Alexander Zaitsev's new instrumental recording refers to modern spirituality as a faint, flickering light in a tunnel. Some other Russian electronic releases this week concur.
Four women from Moscow, Yekaterinburg, and Saratov offer new narratives on the ongoing struggle for self-determination. Those tales of increasing dignity stretch all the way to Los Angeles.
Four house releases from Russia, Ukraine, and Moldova combine the traditions of Chicago and Detroit with Soviet history - in order to fashion an alternative to local, industrial reality.
Beginning with some references to a Sicilian martyr, these four Russian and Ukrainian bands search for an emotional alternative to tedium. As actuality grows duller, an "epic" option is required.
Three inherently acoustic traditions are subjected to a process of change. The more those variations come to light, the more they aid self-expression. The broader one's vista, the more subjectivity benefits.
We look at four young bass and downtempo artists, who collaborated one year ago on a Moscow-based project. Once that support system ends, however, solo work brings all manner of challenges.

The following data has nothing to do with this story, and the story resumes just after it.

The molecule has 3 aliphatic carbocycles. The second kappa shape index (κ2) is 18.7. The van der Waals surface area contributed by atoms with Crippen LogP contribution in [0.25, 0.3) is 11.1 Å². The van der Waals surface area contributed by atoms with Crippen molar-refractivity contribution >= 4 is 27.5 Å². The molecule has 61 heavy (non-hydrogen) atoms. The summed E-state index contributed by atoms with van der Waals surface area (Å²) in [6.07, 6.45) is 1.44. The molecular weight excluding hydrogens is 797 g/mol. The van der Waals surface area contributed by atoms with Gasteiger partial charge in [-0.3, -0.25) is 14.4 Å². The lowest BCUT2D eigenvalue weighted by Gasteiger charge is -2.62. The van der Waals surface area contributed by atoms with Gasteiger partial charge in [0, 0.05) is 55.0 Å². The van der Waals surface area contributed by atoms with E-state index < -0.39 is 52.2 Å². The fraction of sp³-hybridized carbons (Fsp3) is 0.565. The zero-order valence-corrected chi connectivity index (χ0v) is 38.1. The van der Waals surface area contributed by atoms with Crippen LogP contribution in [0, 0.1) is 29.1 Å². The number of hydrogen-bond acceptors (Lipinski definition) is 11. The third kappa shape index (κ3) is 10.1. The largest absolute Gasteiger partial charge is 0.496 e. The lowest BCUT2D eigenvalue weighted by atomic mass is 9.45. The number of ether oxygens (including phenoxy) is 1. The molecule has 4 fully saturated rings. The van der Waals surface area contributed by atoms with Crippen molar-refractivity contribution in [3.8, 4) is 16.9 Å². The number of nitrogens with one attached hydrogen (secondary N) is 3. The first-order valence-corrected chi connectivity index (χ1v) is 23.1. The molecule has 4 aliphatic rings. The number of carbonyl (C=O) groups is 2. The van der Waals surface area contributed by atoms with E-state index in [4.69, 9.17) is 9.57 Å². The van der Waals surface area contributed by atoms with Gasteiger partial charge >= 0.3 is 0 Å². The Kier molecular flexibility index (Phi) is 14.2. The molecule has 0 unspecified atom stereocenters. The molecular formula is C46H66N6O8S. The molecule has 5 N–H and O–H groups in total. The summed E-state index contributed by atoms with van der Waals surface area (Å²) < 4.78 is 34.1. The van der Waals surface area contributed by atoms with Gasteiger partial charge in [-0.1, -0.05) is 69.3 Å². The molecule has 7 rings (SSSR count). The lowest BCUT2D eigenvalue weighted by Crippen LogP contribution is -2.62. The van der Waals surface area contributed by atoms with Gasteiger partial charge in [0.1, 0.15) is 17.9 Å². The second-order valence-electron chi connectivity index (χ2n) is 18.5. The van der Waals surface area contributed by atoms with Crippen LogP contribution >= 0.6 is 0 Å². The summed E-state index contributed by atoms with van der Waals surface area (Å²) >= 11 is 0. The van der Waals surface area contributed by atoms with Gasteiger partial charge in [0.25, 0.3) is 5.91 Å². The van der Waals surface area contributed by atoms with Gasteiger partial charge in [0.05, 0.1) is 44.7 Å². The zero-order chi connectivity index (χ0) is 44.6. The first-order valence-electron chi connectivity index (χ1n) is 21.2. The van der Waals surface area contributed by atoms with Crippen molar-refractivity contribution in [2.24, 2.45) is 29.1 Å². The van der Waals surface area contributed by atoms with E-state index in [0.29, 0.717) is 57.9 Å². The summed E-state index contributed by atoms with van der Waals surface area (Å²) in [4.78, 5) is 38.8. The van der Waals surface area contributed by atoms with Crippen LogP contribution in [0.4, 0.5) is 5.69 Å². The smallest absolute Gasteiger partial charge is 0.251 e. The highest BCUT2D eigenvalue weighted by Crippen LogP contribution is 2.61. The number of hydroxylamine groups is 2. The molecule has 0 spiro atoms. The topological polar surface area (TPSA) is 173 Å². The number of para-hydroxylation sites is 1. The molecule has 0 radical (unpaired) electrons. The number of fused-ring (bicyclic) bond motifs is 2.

Gosha Ashog and LeOnid_US are from Saratov and Novosibirsk. Against the sweeping backdrops of the Volga and Siberian forests, both men have developed a related view of time's wandering passage
Locky-Stocky and Helmut & the Call are stylistically different projects, playing abstract hip-hop and lo-fi indie pop. Nonetheless, what connects them is a similar outlook on life's inevitabilities - and the value of surprise
"Thalamus III" is a new compilation of Russian industrial and noise/drone performances, captured at St Petersburg's Red Club over the first two days of December, 2005. It remains a mystery why more than four years were needed to bring the material to light, but the wait was certainly worthwhile....